By Joseph Robinson Jr.
Special to The Knightly News
On Jun 17, 2021, President Biden signed into law the bill establishing Juneteenth as the nation’s 11th National Holiday, something that had not occurred since the establishment of MLK Day in 1983, signed into law by then-President Reagan.
But what is Juneteenth and its significance? And why is it considered by some our second Independence Day?
First of all, the word itself is a portmanteau, combining “June” with “19th,” in acknowledgement of the announcement to slaves in Texas on June 19, 1865, that the Civil War had ended, and that they were henceforth free citizens. The significance of this event is twofold: one, the Civil War had ended on April 9, 1865, and two, the Emancipation Proclamation had been issued two years prior, on Jan. 1, 1863. Inasmuch as the Proclamation had freed all slaves in Texas and the other slaveholding states, that news was either unknown to remote Texas, far from Washington, D.C., or it was known by Texas slaveholders who chose to ignore it because there was little to no Union Army presence in Texas to enforce it.
When Union General Gordon Granger arrived in Galveston, Texas, to read General Order #3, even then some slaveholders delayed conveying the news to their slaves until after that season’s crops had been harvested. In the event you’ve never read General Order #3, it said:
“The people of Texas are informed that, in accordance with a proclamation from the Executive of the United States, all slaves are free. This involves an absolute equality of personal rights and rights to property between former masters and slaves, and the connection heretofore existing between them becomes that between employer and hired labor. The freedmen are advised to remain quietly at their present homes and work for wages. They are informed that they will not be allowed to collect at military posts and that they will not be supported in idleness either there or elsewhere.”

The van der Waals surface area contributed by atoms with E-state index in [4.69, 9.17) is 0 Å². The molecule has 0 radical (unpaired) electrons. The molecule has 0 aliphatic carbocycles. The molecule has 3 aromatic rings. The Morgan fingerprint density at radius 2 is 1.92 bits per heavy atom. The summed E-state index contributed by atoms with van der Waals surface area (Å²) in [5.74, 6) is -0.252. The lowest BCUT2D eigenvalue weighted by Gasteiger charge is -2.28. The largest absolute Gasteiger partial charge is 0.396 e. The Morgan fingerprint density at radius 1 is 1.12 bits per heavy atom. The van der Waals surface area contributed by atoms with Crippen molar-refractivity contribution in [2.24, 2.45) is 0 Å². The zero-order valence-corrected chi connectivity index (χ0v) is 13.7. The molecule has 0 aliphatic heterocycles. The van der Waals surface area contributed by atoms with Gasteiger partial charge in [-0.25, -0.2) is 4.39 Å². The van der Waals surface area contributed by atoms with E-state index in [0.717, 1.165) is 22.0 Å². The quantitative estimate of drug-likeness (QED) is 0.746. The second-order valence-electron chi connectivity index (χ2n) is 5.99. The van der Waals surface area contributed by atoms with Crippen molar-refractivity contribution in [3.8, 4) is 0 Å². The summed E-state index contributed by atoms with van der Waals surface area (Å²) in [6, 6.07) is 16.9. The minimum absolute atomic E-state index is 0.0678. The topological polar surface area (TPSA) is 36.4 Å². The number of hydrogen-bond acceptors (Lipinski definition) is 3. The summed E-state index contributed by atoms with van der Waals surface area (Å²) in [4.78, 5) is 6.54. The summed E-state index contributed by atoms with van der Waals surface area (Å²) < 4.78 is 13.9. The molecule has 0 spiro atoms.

After 240 years of forced, uncompensated labor, 4 million enslaved Black people, including 250,000 in Texas, were finally free. To them, this was the real Independence Day and has been celebrated in Texas since 1866, initially in the capital city of Austin. Some even say that the full Independence Day for Blacks occurred Dec 6, 1865, with the adoption of the 13th Amendment to the Constitution. The distinction may seem trivial to some, but the hypocrisy of subjecting 4 million enslaved to a national celebration on July 4 was illuminated by Frederick Douglass, who was once asked to speak on that day in 1852, more than a decade before the end of slavery as we know it. He titled his speech, “What, To the American Slave Is Your Fourth of July?”
He asked, “Fellow-citizens, pardon me, allow me to ask, why am I called upon to speak here to-day? What have I, or those I represent, to do with your national independence? What, to the American slave, is your 4th of July? I answer; a day that reveals to him, more than all other days in the year, the gross injustice and cruelty to which he is the constant victim.”
So, what does Juneteenth mean for the nation? As one writer eloquently concluded, “For those new to the holiday, especially white Americans, Juneteenth can serve as an important moment of reflection on American history. As a commemoration of a belated announcement of freedom in tandem with a celebration of the richness of Black history in this country, Juneteenth encourages a confrontation of the contradictions inherent in America. As a second Independence Day of sorts, Juneteenth is a reminder of the important contributions Black people have made to this nation, but also the enduring struggles of those same people. There is certainly more work left for the nation to achieve the full equality promised at its founding.
Robinson is president of Harrisburg’s Martin Luther King Jr. Leadership Development Institute, a member of the Central Penn College Board of Directors and a member of the college’s President’s Commission on Diversity and Inclusion.
This article appeared in “Central Station,” the employee e-newsletter of Central Penn College. The Knightly News thanks Central Penn and Robinson for permission to publish it.